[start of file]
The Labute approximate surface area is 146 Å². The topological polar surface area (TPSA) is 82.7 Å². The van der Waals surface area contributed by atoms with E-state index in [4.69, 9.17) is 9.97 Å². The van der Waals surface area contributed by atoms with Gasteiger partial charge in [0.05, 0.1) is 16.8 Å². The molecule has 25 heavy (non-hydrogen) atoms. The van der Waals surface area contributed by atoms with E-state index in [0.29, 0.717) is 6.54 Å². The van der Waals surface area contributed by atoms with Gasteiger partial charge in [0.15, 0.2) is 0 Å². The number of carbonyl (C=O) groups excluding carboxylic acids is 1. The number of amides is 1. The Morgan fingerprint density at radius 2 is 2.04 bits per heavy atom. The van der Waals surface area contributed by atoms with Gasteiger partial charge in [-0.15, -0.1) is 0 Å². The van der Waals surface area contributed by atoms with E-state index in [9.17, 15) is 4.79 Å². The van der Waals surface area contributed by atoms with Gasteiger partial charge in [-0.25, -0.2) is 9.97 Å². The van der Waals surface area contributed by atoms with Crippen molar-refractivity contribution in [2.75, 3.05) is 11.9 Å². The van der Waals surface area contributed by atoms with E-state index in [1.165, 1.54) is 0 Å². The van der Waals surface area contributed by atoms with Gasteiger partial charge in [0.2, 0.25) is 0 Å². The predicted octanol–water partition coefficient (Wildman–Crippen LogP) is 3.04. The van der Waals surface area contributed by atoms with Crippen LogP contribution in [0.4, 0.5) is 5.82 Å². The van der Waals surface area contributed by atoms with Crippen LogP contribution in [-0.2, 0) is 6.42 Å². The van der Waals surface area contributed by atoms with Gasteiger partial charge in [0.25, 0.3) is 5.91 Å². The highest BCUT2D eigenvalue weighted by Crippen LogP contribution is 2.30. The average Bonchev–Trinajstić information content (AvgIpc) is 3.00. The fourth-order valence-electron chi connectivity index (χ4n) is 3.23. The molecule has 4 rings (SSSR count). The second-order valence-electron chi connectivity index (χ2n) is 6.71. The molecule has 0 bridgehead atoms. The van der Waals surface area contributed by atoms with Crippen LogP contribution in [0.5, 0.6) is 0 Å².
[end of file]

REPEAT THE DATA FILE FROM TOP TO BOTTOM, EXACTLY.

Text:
The Labute approximate surface area is 146 Å². The topological polar surface area (TPSA) is 82.7 Å². The van der Waals surface area contributed by atoms with E-state index in [4.69, 9.17) is 9.97 Å². The van der Waals surface area contributed by atoms with Gasteiger partial charge in [0.05, 0.1) is 16.8 Å². The molecule has 25 heavy (non-hydrogen) atoms. The van der Waals surface area contributed by atoms with E-state index in [0.29, 0.717) is 6.54 Å². The van der Waals surface area contributed by atoms with Gasteiger partial charge in [0.15, 0.2) is 0 Å². The number of carbonyl (C=O) groups excluding carboxylic acids is 1. The number of amides is 1. The Morgan fingerprint density at radius 2 is 2.04 bits per heavy atom. The van der Waals surface area contributed by atoms with Gasteiger partial charge in [-0.15, -0.1) is 0 Å². The van der Waals surface area contributed by atoms with E-state index in [9.17, 15) is 4.79 Å². The van der Waals surface area contributed by atoms with Gasteiger partial charge in [-0.25, -0.2) is 9.97 Å². The van der Waals surface area contributed by atoms with Crippen molar-refractivity contribution in [2.75, 3.05) is 11.9 Å². The van der Waals surface area contributed by atoms with E-state index in [1.165, 1.54) is 0 Å². The van der Waals surface area contributed by atoms with Gasteiger partial charge in [0.2, 0.25) is 0 Å². The predicted octanol–water partition coefficient (Wildman–Crippen LogP) is 3.04. The van der Waals surface area contributed by atoms with Crippen LogP contribution in [0.4, 0.5) is 5.82 Å². The van der Waals surface area contributed by atoms with Crippen LogP contribution in [-0.2, 0) is 6.42 Å². The van der Waals surface area contributed by atoms with Gasteiger partial charge in [0.25, 0.3) is 5.91 Å². The highest BCUT2D eigenvalue weighted by Crippen LogP contribution is 2.30. The average Bonchev–Trinajstić information content (AvgIpc) is 3.00. The fourth-order valence-electron chi connectivity index (χ4n) is 3.23. The molecule has 4 rings (SSSR count). The second-order valence-electron chi connectivity index (χ2n) is 6.71. The molecule has 0 bridgehead atoms. The van der Waals surface area contributed by atoms with Crippen LogP contribution in [0.5, 0.6) is 0 Å².